Updated: Wednesday, June 27, 2018

From compendia of “illustrious women” modelled on Boccaccio’s De mulieribus claris, to Machiavelli’s Lucrezia in the Mandragola, to Giambattista Gelli’s (male-driven) philosophical dialogue La Circe, women from the classical tradition are resurrected in many forms and to many ends over the course of the Italian Renaissance. This panel seeks to investigate how authors and intellectuals rewrote, revised, and (in some cases) reclaimed classical women in Renaissance Italian discourse and literature. 

Topics, authors, and questions that papers might address include, but are not limited to:

-       How do discussions or representations of classical women in philosophical or didactic genres like dialogues, treatises, and compendia of “illustrious women” engage with the ancient past? How are classical women recast or reframed to argue contemporary issues, such as the debate surrounding the querelle des femmes?

-       How do Italian Renaissance women writers like Gaspara Stampa, Lucrezia Marinella, or Moderata Fonte recall, rewrite, or reclaim narratives of classical women in their textual production and/or in their authorial personae?

-       How were classical women reimagined or emulated in Italian Renaissance drama? This might include women’s roles as heroines or antiheroines in comedies like Machiavelli’s Mandragola and tragedies like Trissino’s Sophonisba, or the legacy of the cult of Diana in the pastoral.

-       How do exempla of classical women compare to discussions of contemporary women? What function do classical women fill in light of new female regents and their emerging presence on the European stage? (e.g. Tasso’s Discorso della virtù femminile e donnesca or Serdonati’s Donne illustri)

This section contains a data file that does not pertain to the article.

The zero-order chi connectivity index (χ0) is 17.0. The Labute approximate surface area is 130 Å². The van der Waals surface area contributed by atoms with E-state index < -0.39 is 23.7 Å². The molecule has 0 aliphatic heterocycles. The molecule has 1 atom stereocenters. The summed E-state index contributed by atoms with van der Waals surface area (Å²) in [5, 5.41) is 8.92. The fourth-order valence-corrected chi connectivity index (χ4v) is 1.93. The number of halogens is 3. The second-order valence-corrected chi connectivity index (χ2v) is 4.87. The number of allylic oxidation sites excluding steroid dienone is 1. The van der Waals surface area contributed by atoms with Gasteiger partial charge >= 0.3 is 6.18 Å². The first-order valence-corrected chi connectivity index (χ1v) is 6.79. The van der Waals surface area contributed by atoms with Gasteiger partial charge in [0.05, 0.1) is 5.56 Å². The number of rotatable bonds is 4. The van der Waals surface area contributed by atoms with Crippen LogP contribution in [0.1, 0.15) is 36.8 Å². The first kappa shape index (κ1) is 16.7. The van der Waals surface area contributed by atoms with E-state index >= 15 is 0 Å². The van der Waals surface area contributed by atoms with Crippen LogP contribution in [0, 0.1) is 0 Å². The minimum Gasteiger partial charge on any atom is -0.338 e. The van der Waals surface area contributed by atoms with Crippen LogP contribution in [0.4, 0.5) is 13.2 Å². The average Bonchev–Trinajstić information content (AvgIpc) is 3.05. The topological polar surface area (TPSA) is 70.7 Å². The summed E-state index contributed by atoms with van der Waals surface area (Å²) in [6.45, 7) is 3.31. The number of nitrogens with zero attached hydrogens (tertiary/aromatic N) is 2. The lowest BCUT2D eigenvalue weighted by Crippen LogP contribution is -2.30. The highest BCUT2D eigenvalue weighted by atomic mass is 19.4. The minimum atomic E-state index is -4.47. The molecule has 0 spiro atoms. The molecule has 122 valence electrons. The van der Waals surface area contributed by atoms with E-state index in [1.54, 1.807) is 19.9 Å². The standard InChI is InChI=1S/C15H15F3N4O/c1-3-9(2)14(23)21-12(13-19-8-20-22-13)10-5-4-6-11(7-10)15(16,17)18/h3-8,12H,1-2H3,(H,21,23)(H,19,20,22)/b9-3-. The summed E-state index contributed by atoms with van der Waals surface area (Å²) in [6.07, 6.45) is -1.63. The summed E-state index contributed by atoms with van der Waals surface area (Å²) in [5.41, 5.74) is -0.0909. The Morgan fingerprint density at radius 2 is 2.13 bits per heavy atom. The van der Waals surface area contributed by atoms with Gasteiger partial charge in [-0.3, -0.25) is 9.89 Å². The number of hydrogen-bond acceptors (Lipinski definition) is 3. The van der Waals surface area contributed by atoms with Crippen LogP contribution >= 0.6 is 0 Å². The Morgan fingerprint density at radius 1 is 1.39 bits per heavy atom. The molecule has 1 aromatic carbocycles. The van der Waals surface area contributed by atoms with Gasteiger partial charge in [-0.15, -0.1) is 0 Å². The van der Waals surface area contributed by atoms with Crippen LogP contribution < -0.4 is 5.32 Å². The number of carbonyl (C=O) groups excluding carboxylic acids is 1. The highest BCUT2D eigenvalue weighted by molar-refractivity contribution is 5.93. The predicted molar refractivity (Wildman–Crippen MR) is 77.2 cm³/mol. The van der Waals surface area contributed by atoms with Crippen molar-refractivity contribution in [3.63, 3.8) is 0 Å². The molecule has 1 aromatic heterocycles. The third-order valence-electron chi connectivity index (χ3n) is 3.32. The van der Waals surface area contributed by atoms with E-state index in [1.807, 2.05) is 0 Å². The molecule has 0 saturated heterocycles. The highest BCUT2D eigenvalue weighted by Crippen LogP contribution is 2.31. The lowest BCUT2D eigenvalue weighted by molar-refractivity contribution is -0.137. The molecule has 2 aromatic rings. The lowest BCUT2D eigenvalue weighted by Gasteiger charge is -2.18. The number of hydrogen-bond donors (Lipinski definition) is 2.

Please send questions and/or abstracts (150 words) with a brief biography, A/V requests, and keywords to Victoria Fanti at vfanti1@jhu.edu by July 25, 2018. 

Tags:  early modern  gender  gender studies  Italian literature  literature  reception studies  Renaissance literature  women 

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DEADLINE EXTENDED--Wonder Women: Amazons in the Early Modern European Imagination

Posted By Victoria G. Fanti, Wednesday, June 27, 2018
Updated: Thursday, July 26, 2018

**Deadline extended to August 3**

Session chair: Gerry Milligan, CUNY

The blockbuster success of the 2017 film Wonder Woman reignited a global interest in the figure of the Amazon, eliciting celebrations of female strength and independence alongside debates about her exoticism and sexualization. A sequel, already highly anticipated by many, is slated for release in late 2019.

Such a widespread interest in the Amazonian warrior-woman—both her allure and her paradox—is not, however, a new phenomenon; the Amazons likewise captured the popular and elite imagination of the Early Modern period, featuring in literary productions across Europe. Building on scholarship by Frédérique Verrier, Kathryn Schwarz, Sarah Colvin and Helen Watanabe-O’Kelly, Eleonora Stoppino, and Gerry Milligan (among many others), this panel seeks to put Early Modern representations of Amazons into dialogue with one another, across linguistic traditions and national borders, in order to explore the nuances of how these women were imagined, discussed, and disseminated across Europe.

We welcome papers that explore questions of sexuality, female violence, gender-bending, orientalism, politics, and the like. Texts and themes of interest might include, but are not limited to:        

-       Histories (and “histories”) of the Amazons

-       Literary and poetic imaginations of Amazonian women and/or their descendants, such as in the epic-chivalric tradition or in theater and/or opera

-       Treatises, dialogues, or correspondences that make reference to Amazons in order to engage with the querelle des femmes

-       The Early Modern use of Amazonian lore or symbolism for encomiastic purposes

 

Please send questions and/or abstracts (150 words) with a brief biography, A/V requests, and keywords to Victoria Fanti at vfanti1@jhu.edu

Tags:  early modern  English literature  French literature  gender  gender studies  German literature  Iberian Peninsula  inter  interdisciplinary  Italian literature  literature  Renaissance literature  women 

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CFP: The Female Body as Text in Renaissance Literature